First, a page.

Out of the closet - or rather, the wardrobe

Since my art school days, round about 2010, I've been wearing jeans, black jeans, on a rotational basis - one pair on the body, the other in the wash. It's been a liberation to be freed of "the tyranny of the closet", never being able to find the "right" thing to wear. So much easier to put on the jeans, add a teeshirt and other layer, and it's all done, you're set for the day.

And, in theory, it reduces the number of garments in one's wardrobe.

But recently I bought a dress, and then another, "just for a change". In the past few years, dresses have been flooding onto the market. Goodness, I even made one last winter.

Also recently, I became aware that the dresses, and much else, are simply languishing in the closet, probably picking up that unwelcome whiff of oldness that starts to inhabit clothes that rarely see the light of day.

As a result of these actions and thoughts, I came up with a personal project: 

Jeans-Free July

Can a jeans addict wear other garments for an entire month? Are YOU a jeans addict - would you like to try??

Excited by the idea, I had a little rummage in the closet and put a few outfits together in readiness. (Only 10 days to go!)

Dresses -
Latest acquisition - I felt the need of some COLOUR

"Just a long loose teeshirt" - but the golden colour
is so wonderful!

The smocky dress is bit short, needs leggings...

Without the teeshirt, this is perfect in the heat

Oldies but goodies - in fabulous fabrics. I whipped up
the jacket back in the 80s from a remnant, as one did
in those good old days
 Skirts -

That's probably enough* to be starting with, whatever the weather -

Just in case the weather turns chilly, as it can and has done, a number of LBJs (little black jackets) are ready for action. I do love an LBJ...

Leggings, if I dare, "at my age" - and why not! -
With other teeshirts, other shoes....

Love those long loose linen shirts!
Various non-jean trousers emerged, along with some other beloved linen shirts -
Candidates for studio-wear
... and a drawerful of teeshirts -
Too many stripes? No! You can never have too many stripes!!

*A while back I purged my wardrobe, with the help of a friend, in a couple of days of "japanese tidying". This involves gathering everything and going through it piece by piece. In our so-rich western culture, when we gather everything together, it becomes plain that we (I use "we" loosely, there are exceptions...) have SO much and often too much in our fortunate lives ... but that's another story.

At the risk of becoming a little old lady who is still wearing the clothes she bought during her working life - clothes that are now looking a little tired, emitting a gentle whiff and hanging loosely on her gaunt frame - I probably need buy nothing more for the next two decades, just rotate what's already there.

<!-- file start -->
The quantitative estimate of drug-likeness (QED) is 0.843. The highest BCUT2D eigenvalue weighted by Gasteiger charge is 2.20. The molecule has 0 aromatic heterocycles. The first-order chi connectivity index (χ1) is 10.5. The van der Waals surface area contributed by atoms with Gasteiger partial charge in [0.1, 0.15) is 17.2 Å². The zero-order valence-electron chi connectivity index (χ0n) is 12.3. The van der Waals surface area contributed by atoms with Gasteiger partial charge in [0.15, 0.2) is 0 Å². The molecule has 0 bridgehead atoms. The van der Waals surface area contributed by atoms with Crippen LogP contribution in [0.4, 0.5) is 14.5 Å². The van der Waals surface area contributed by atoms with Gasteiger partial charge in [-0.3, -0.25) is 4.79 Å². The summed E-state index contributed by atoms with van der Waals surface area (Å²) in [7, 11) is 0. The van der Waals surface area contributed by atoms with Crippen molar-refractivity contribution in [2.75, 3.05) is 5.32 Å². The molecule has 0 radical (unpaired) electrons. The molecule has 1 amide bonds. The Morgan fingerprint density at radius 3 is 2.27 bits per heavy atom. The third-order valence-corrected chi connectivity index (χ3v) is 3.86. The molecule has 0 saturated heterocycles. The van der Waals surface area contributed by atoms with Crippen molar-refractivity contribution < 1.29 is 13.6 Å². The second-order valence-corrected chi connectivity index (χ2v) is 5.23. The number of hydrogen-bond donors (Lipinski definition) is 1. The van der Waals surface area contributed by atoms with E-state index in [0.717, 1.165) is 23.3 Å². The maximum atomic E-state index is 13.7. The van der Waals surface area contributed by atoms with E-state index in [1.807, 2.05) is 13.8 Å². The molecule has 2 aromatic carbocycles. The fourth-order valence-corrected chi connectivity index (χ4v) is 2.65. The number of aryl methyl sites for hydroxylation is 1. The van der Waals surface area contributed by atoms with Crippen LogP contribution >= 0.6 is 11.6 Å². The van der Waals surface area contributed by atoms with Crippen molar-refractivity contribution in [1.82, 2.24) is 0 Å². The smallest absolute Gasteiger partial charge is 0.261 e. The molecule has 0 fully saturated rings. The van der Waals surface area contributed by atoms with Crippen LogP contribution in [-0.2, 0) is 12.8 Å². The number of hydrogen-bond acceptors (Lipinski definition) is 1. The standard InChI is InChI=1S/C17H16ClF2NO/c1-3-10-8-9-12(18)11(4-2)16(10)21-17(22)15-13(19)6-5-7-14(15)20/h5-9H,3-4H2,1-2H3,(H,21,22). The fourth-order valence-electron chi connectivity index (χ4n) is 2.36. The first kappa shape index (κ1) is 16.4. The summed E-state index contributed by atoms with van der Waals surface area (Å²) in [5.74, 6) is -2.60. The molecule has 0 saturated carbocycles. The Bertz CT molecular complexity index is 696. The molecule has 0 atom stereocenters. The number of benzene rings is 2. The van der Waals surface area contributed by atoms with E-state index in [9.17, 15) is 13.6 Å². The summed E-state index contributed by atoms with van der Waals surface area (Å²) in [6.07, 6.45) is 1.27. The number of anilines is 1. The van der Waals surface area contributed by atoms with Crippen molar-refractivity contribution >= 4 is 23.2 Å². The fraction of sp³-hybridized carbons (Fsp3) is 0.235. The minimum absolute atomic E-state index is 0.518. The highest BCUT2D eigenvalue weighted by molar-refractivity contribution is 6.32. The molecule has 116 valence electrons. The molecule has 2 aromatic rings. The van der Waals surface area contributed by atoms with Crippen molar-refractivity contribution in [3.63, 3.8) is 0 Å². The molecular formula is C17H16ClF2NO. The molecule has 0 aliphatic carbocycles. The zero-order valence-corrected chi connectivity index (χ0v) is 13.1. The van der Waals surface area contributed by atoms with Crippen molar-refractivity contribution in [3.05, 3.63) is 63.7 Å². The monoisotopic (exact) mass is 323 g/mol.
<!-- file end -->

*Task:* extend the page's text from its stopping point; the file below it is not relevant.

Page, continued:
But goodness, isn't it nice to have something new to wear!! 

19 June 2018

Drawing Tuesday - domestic interlude

Not a museum this week, an "at home" - Janet K gave us free run of her workroom and art collection, and nearby were green spaces - so we all had a wonderful time. She also provided coffee and lunch!

Sitting at the table with my coffee I spotted some jolly cups
and remained there as they took shape on the page -

Jo was sitting at the other end of the table, copying part of a Paula Rego print on the wall -
This led to some homework - the assignment is simply to "copy something".

Up in the workroom, Janet's puppet collection (Ernie, Kermit, ?, Flat Eric) got a fair bit of attention, for instance from Michelle -
 Carol didn't quite have time to to add all the colours -
Janet K had drawn them some time ago -
 The sock monkey, by Janet B -

... and earlier, by Janet K - 

Out in the landscape (New River Walk) were Judith -
 Najlaa -
willow, cedar/cypress, and unknown
 and Mags -
...while Janet K found a tiny moment between fixing coffees and lunch to draw a corner of her container garden -

Extracurricular activities -

Janet B had been to another drawing session at the Royal Veterinary College -

Tool of the week -

Mags used brass rubbing crayons for the bark etc rubbings she found in the park
and then showed us her travelling painting kit - small watercolour box, big brushes, and a screwtop bottle for water -
Michelle later sent round this video about another "travelling kit" for sketchers - how to fit all the essentials into a not-very-large bag.

18 June 2018

Monday miscellany

Vintage fairground rides -

 Colour, on the streets -

 A simple but effective book cover -
 Bits of metal I saved for some reason -